Funded through a grant from the Ministry of Health, and managed by BC Care Providers Association, the Seniors Safety and Quality Improvement Program (SSQIP) provided $10 million over three years to 188 publicly-funded long-term care homes in British Columbia to purchase new equipment intended to enhance safety and quality of life for seniors.
The Good Samaritan Christenson Village in Gibsons, B.C. was one of the homes to benefit from SSQIP funding.
In August 2019, the care home received notice of their successful grant application and hit the ground running with their Intergenerational Music Creation Program. The first session ran from September 2019 to December 2019 for 10 weeks.
“It was a program that was mutually beneficial for all participating,” says Bruce Devereux, Recreation & Volunteer Manager at Christenson Village. “Children and adults involved in the music creation activities demonstrated such a great level of engagement with the residents of Christenson Village who also loved the interaction, the movement, and the social connection.”
The grant allowed the home to hire a music therapist and purchase a wide assortment of music creation gear and instruments that will continue to be used after the program. Registered Music Therapist Danika Wulff facilitated the sessions which included eight children (ages two to four) and eight residents of Christenson Village.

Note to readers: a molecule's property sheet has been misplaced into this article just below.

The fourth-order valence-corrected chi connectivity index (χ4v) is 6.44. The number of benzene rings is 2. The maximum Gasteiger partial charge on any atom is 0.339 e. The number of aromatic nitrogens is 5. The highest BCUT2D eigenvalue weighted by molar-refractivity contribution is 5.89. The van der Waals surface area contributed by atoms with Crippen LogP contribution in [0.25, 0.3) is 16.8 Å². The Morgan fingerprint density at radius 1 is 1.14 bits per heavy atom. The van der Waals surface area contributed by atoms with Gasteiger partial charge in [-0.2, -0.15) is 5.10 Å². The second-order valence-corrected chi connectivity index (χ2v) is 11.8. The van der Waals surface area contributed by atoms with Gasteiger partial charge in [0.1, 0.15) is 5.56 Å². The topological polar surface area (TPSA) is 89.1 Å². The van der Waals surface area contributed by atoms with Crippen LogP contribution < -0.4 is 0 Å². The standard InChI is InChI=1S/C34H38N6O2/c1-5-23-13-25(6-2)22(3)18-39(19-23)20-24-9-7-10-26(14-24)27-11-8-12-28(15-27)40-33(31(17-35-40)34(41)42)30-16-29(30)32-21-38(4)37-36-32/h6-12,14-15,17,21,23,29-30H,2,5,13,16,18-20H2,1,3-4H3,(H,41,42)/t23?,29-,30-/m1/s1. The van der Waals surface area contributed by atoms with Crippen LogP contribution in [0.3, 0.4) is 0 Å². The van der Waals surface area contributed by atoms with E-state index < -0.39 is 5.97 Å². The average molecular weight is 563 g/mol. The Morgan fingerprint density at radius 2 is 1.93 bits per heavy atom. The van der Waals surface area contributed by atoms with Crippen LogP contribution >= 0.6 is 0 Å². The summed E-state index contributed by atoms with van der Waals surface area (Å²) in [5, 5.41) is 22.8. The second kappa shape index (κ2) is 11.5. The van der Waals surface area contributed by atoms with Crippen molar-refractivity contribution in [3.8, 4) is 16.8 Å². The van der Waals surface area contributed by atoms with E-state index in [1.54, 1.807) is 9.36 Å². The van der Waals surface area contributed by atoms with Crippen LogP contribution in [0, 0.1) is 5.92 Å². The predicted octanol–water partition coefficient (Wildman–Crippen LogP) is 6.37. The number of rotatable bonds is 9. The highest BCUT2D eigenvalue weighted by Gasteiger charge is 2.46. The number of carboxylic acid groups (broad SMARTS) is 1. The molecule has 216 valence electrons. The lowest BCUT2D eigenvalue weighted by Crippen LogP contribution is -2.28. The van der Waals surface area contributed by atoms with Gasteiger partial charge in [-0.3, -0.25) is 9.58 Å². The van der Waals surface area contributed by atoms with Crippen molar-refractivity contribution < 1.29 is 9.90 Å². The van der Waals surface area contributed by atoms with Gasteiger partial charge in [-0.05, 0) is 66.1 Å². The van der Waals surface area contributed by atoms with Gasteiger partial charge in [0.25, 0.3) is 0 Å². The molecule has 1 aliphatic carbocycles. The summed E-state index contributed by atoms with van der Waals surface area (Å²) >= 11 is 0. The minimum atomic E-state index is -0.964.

“The wonderful thing is, once COVID-19 restrictions are lifted we will be able to launch into another round of intergenerational programs,” says Devereux. “The demand is most certainly there from parents in the community who wish to enrol their children in our next session. It will fill up fast!”
The second part of the funding went towards a Sound Creation/Creative Storytelling Project. This project would overlap with the Intergenerational Music Creation Program.
The project started in October 2019 and was extended until November 2020 due to COVID-19. Music Therapist Danika Wulff also led this project and focused on Christenson Village resident, Gail, and her wonderful poetry.
Gail has advanced multiple sclerosis and can only move one finger on her right hand which she uses to create her poetry — a very slow and determined process. She also has very limited vocal abilities, so she handpicked eight care staff at Christenson Village whom she felt matched the feel of each piece to read. The poetry was recorded with equipment purchased through the grant.
Gail and Danika used the audio equipment to generate original soundscapes and music scores for each of the recorded poems.
“On November 16th, we had an official socially-distanced launch celebration and it was amazing! Staff, residents, and Gail’s sister were deeply touched by the recordings,” says Devereaux.
As with the intergenerational music gear, Devereux says, equipment purchased for the Creative Storytelling Project will be put to good use beyond the program. The team has several recording project concepts in the wings.
“Many thanks from all of us at Good Samaritan Christenson Village to everyone at BC Care Providers Association for helping us launch these projects. We truly believe they have great scalability and transferability for future projects,” says Devereaux.
An episode of “The Creatively Engaging,” a podcast by Devereaux, tells the story of this creative journey with Gail and Danika. Listen to it here: www.thecreativelyengaging.com.
Photos provided by Good Samaritan Christenson Village.